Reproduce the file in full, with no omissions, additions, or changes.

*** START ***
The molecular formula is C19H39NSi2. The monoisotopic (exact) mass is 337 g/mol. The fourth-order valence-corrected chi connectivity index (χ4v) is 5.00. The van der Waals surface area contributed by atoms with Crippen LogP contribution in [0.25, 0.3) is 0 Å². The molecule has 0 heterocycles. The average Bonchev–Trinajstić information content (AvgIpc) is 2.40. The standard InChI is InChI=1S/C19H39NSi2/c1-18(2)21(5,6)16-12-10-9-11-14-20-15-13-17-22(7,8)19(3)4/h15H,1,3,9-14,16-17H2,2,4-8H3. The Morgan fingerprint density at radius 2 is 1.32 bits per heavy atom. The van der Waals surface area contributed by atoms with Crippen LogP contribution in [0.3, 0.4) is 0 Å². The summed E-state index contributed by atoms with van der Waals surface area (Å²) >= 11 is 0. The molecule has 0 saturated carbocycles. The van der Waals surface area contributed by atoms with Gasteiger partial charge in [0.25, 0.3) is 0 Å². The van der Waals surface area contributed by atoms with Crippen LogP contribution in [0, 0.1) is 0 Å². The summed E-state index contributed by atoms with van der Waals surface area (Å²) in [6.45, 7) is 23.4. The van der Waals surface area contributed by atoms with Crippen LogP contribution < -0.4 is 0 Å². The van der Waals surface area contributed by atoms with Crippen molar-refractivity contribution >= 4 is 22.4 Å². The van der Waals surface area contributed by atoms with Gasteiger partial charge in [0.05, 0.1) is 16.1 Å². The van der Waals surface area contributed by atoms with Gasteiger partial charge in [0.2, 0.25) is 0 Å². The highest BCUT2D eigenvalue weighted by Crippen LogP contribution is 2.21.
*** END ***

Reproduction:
The molecular formula is C19H39NSi2. The monoisotopic (exact) mass is 337 g/mol. The fourth-order valence-corrected chi connectivity index (χ4v) is 5.00. The van der Waals surface area contributed by atoms with Crippen LogP contribution in [0.25, 0.3) is 0 Å². The molecule has 0 heterocycles. The average Bonchev–Trinajstić information content (AvgIpc) is 2.40. The standard InChI is InChI=1S/C19H39NSi2/c1-18(2)21(5,6)16-12-10-9-11-14-20-15-13-17-22(7,8)19(3)4/h15H,1,3,9-14,16-17H2,2,4-8H3. The Morgan fingerprint density at radius 2 is 1.32 bits per heavy atom. The van der Waals surface area contributed by atoms with Crippen LogP contribution in [0.3, 0.4) is 0 Å². The summed E-state index contributed by atoms with van der Waals surface area (Å²) >= 11 is 0. The molecule has 0 saturated carbocycles. The van der Waals surface area contributed by atoms with Gasteiger partial charge in [0.25, 0.3) is 0 Å². The van der Waals surface area contributed by atoms with Crippen LogP contribution in [0, 0.1) is 0 Å². The summed E-state index contributed by atoms with van der Waals surface area (Å²) in [6.45, 7) is 23.4. The van der Waals surface area contributed by atoms with Crippen LogP contribution < -0.4 is 0 Å². The van der Waals surface area contributed by atoms with Crippen molar-refractivity contribution >= 4 is 22.4 Å². The van der Waals surface area contributed by atoms with Gasteiger partial charge in [0.05, 0.1) is 16.1 Å². The van der Waals surface area contributed by atoms with Gasteiger partial charge in [0.2, 0.25) is 0 Å². The highest BCUT2D eigenvalue weighted by Crippen LogP contribution is 2.21.